Echinacea is a genus of perennial, flowering plant in the daisy family (Asteraceae) that grows in the United States and Canada, where it grow in moist to dry prairies and open woodlands. There are nine species of this plant (commonly known as coneflowers), but only three of them are used in herbal remedies: Echinacea Angustifolia, Echinacea Pallida, and Echinacea Purpurea. Some of the plant’s common names are the purple coneflower or black-eyed Susan. The leaves, stems, flowers, and roots are used to produce teas, liquid extracts, and dried herbs.
Echinacea is most often taken as a tincture or as capsules because of its somewhat bad taste. However, liquid forms (teas and tinctures) usually are more effective.
- Echinacea is well known for its antiviral, antibacterial, antifungal, and anti-inflammatory properties. It is thought to encourage the immune system and to reduce the symptoms of colds, flu and other infections and conditions, such as ear infections, urinary tract infections, vaginal yeast infections, genital herpes, bloodstream infections, gum disease, tonsillitis, streptococcus infections, sinusitis, syphilis, typhoid, malaria, and diphtheria.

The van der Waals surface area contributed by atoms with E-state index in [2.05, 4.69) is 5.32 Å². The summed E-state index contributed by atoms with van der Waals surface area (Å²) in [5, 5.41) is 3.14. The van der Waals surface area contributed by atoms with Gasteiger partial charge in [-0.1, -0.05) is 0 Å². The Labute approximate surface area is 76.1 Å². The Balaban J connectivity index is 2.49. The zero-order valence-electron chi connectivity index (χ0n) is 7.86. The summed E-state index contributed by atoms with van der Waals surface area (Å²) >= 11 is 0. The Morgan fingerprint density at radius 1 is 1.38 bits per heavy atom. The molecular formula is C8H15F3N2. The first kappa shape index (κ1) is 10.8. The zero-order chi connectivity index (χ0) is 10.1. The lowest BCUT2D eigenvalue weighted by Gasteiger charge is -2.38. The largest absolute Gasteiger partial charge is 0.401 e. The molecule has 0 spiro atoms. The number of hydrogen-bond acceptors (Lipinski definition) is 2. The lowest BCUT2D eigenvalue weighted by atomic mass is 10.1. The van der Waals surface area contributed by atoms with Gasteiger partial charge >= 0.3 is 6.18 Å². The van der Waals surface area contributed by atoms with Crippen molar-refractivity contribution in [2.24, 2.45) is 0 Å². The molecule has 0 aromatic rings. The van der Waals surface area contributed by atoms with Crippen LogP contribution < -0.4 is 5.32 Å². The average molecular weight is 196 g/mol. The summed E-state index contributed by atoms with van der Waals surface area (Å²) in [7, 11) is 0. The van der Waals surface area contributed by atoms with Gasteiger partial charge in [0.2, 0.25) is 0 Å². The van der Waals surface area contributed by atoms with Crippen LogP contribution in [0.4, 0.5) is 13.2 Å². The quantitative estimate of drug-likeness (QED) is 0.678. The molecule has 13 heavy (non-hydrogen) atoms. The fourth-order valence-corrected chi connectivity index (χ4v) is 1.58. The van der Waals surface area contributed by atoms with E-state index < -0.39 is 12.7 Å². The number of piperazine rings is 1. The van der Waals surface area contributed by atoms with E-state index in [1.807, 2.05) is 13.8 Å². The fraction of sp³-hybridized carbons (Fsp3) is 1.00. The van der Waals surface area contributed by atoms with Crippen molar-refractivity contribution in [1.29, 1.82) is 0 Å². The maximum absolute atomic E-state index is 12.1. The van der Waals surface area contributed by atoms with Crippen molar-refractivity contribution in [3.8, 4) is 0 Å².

- Externally, it can be used as an ointment to treat insect bites, burns, measles, skin ulcers, cold sores, and yeast infections in women.
There are also cases in which we can use Echinacea even if they aren’t related to any infection. They include acid indigestion, attention deficit-hyperactivity disorder (ADHD), chronic fatigue syndrome (CFS), dizziness, migraines, pain, and rheumatism.
Because Echinacea can enhance immune function, people using immunosuppressive medications should not take this medicinal herb.
This plant should not be taken for long periods of time without a break, so use it for periods of 6-7 weeks maximum and then take a break of a couple of weeks before using Echinacea again.
- This medicinal herb is safe. However, some people (especially those who are allergic to ragweed), may have an allergic reaction to Echinacea.
Acute Cold or Flu Infection
- 1 teaspoon Echinacea tincture or 2 Echinacea capsules.
- Take 1 teaspoon of tincture every 1-3 hours, or 1-2 capsules every 2-3 hours for the first day.
- Then reduce the dosage to 2 teaspoons of tincture or 6 capsules a day.
- For a chronic infectious problem, take ½ teaspoon of tincture or 2 capsules of Echinacea, 3 times a day for 3 weeks; then abstain for 1 week.
Here you have an orientation about the dosage you should take when using Echinacea. Choose one from the following forms and take 3 times a day (not for more than 7-10 days):
- 1 teaspoon (1-2 g) dried root or herb (as tea).
- 0.05-0.1 fl oz (2-3 ml) standardized tincture extract.
- 0.2-0.3 fl oz (6-9 ml) expressed juice.
- 20-90 drops (1-3 ml) tincture (1:5).
- or 15 23 drops (0.75 ml) stabilized fresh extract.
As for creams or ointments, apply them as needed for slow-healing wounds.